Once this epiphany was fully realized, he decided to codify his new beliefs in a book, Dreams of a Constant Wanderer. As soon as he found a printer willing to work for hand carved Air Nomad trinkets, he brought his new views back to the Northern Air Temple. By now, he was hardly the fresh faced monk many of the Nomads had known years before. Much of his garb had been replaced by more practical clothing, he had grown out his hair, and he bore many scars from the various dangerous encounters he had been through in his travels. Still, he was still an Air Nomad, and was welcomed back with open arms.

Right up until he started talking. He began proslytizing in the paths of the temple, laying out his new paradigm for anyone who would listen and giving out his books to anyone who would have them. A few were interested, but most just minded their own business. Assam didn't mind much: the whole principle of air is built around looking at things from different angles. He wasn't trying to pull down the monks council, just trying to get the word out there and maybe try to change the world below a tiny bit. If people didn't like his works, that was fine by him; he was plenty happy with the few followers he gleaned.

This was, however, the straw that broke the camelophant's back with the Monk's Council. Over many years, they had watched Assam not only use airbending in a way that disrespected millenia of tradition, but in their eyes, he was trying to bring the Air Nomads back into a world doomed to depravity and conflict. It was not long before Assam was brought before not only the Northern Air Temple Monk's Council, but all the high councils of the Air Nomads from all four corners of the world. Assam thought they were open to debate, to discuss his work and critisize it so that he may improve it over time.

There was no debate. Assam was given a simple choice: abandon his views, or be banished from all four temples and be labeled a heretic among the Air Nomads, to be shunned until he passed from this world. Assam couldn't believe his ears; this group of people that had, since he was eight years old, been teaching him to look at things from different angles, was telling him that he could not look at the world any way except for the one approved of by the highest of Nomads. They tried to explain that his views were dangerous, and would lead the Air Nomads to a dark place, one full of conflict and turmoil. To Assam, that was the whole point of life: humans were never meant to be fully content. They are supposed to suffer ups and downs, as are whole civilizations. To the young airbender, that was the only way a people or person could really improve upon themselves. But the council would not risk Assam's words bringing any airbender down to earth with the other warring nations. As Assam pleaded with the council, other monks stealthily gathered up all copies of Assam's memoirs, piled them into a brasier in front of the council chambers, and set them ablaze. The council had hoped that this would give Assam an idea of the futility of his actions.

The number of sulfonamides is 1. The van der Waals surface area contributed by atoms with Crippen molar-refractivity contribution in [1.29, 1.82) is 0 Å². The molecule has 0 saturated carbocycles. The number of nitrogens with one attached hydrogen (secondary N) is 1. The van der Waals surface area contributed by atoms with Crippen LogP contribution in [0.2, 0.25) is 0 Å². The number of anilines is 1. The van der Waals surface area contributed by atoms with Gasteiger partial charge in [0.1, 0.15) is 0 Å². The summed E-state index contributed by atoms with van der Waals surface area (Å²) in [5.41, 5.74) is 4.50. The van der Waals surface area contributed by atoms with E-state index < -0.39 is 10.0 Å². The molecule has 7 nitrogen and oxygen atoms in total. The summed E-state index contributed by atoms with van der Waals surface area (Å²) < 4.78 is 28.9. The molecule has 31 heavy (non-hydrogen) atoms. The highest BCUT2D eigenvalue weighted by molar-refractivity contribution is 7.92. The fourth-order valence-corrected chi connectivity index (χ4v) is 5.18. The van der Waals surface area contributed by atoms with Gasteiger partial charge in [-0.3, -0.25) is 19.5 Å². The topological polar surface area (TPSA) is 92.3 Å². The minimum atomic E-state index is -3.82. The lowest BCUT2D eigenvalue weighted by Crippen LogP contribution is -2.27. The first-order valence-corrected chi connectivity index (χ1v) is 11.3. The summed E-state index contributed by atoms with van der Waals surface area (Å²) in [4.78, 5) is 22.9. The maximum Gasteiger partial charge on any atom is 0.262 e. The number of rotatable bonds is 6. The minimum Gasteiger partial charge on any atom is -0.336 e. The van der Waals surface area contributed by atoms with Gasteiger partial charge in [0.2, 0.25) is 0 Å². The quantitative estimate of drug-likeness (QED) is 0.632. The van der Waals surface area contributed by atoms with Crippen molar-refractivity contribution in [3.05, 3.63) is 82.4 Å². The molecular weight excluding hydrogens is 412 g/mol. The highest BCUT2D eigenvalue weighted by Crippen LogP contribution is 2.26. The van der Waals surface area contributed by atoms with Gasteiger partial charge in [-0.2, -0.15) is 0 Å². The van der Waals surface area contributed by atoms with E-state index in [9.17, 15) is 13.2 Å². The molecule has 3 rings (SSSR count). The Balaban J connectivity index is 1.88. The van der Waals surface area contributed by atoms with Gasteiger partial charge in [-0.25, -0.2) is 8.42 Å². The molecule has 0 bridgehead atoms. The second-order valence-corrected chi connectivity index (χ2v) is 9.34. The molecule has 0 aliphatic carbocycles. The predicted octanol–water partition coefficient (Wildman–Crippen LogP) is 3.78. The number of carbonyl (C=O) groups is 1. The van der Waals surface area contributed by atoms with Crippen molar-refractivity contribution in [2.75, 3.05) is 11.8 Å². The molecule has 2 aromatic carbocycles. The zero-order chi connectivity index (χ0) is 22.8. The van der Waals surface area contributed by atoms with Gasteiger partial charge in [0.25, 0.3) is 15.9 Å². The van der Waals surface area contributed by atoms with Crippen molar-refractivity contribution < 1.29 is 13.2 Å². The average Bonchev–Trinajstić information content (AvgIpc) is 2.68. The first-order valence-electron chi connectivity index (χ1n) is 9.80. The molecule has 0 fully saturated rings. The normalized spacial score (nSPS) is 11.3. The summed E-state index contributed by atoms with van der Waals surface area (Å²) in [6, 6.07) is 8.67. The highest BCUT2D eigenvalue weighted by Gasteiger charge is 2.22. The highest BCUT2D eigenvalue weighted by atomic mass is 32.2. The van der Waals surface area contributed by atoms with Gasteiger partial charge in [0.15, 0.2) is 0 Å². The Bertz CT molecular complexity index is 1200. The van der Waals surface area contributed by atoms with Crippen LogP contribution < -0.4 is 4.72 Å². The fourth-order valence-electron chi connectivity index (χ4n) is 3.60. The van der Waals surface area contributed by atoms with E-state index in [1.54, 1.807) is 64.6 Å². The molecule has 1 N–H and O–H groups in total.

Of course, they didn't seem to know Assam very well. One who has, by the age of 15, been ripped away from his parents, ridiculed throughout his young life, and had bounties taken up on one who he cared about deeply is not often one with a will so easily broken. He rebuked all four councils, storming off from the temple grounds, rescuing one copy of his book as he left. He didn't hold anything against the other Nomads, as most were just living their lives. He thought about those few who had given him respect in their numbers, and as he gathered his things, it broke his heart to know he would likely never see many of them again. Not as a heretic.

And so Assam, tears in his eyes, gazed his last upon the Northern Air Temple. On that day, though he would regret it many times afterwards as his contacts became fewer and fewer, he vowed that he would not abandon his beliefs at the whims of the council, or for anyone for that matter.

(Sorry for the long post)